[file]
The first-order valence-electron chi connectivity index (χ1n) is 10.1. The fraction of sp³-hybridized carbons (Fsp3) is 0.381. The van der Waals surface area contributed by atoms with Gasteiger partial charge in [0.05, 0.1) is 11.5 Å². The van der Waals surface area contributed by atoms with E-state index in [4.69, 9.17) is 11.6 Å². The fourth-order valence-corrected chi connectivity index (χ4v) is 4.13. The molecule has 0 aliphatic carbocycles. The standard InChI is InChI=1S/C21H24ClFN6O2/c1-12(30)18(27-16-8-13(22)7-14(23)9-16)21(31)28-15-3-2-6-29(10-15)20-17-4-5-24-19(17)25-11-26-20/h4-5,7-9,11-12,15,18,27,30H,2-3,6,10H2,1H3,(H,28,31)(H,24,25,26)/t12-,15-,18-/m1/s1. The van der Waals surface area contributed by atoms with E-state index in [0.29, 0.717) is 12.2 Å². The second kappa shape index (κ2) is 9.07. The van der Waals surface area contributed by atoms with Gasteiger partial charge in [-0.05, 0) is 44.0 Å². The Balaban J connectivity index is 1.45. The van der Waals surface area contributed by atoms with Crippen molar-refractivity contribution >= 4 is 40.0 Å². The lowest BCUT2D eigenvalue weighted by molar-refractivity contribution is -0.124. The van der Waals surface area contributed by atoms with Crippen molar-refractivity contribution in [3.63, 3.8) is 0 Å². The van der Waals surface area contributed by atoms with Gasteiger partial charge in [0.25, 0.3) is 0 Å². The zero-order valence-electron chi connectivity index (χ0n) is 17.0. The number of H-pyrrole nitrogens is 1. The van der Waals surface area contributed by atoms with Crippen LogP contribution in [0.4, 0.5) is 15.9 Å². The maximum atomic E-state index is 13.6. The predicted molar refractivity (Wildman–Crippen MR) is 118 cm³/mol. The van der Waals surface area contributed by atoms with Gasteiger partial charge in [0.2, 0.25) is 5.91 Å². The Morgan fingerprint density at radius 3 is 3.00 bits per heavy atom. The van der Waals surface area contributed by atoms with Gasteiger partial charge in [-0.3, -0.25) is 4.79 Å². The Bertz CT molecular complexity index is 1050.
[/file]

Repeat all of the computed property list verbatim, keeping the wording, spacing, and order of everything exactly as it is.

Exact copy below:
The first-order valence-electron chi connectivity index (χ1n) is 10.1. The fraction of sp³-hybridized carbons (Fsp3) is 0.381. The van der Waals surface area contributed by atoms with Gasteiger partial charge in [0.05, 0.1) is 11.5 Å². The van der Waals surface area contributed by atoms with E-state index in [4.69, 9.17) is 11.6 Å². The fourth-order valence-corrected chi connectivity index (χ4v) is 4.13. The molecule has 0 aliphatic carbocycles. The standard InChI is InChI=1S/C21H24ClFN6O2/c1-12(30)18(27-16-8-13(22)7-14(23)9-16)21(31)28-15-3-2-6-29(10-15)20-17-4-5-24-19(17)25-11-26-20/h4-5,7-9,11-12,15,18,27,30H,2-3,6,10H2,1H3,(H,28,31)(H,24,25,26)/t12-,15-,18-/m1/s1. The van der Waals surface area contributed by atoms with E-state index in [0.29, 0.717) is 12.2 Å². The second kappa shape index (κ2) is 9.07. The van der Waals surface area contributed by atoms with Gasteiger partial charge in [-0.05, 0) is 44.0 Å². The Balaban J connectivity index is 1.45. The van der Waals surface area contributed by atoms with Crippen molar-refractivity contribution >= 4 is 40.0 Å². The lowest BCUT2D eigenvalue weighted by molar-refractivity contribution is -0.124. The van der Waals surface area contributed by atoms with Crippen molar-refractivity contribution in [3.63, 3.8) is 0 Å². The van der Waals surface area contributed by atoms with Gasteiger partial charge in [0.25, 0.3) is 0 Å². The zero-order valence-electron chi connectivity index (χ0n) is 17.0. The number of H-pyrrole nitrogens is 1. The van der Waals surface area contributed by atoms with Crippen LogP contribution in [0.4, 0.5) is 15.9 Å². The maximum atomic E-state index is 13.6. The predicted molar refractivity (Wildman–Crippen MR) is 118 cm³/mol. The van der Waals surface area contributed by atoms with Gasteiger partial charge in [0.2, 0.25) is 5.91 Å². The Morgan fingerprint density at radius 3 is 3.00 bits per heavy atom. The van der Waals surface area contributed by atoms with Gasteiger partial charge in [-0.3, -0.25) is 4.79 Å². The Bertz CT molecular complexity index is 1050.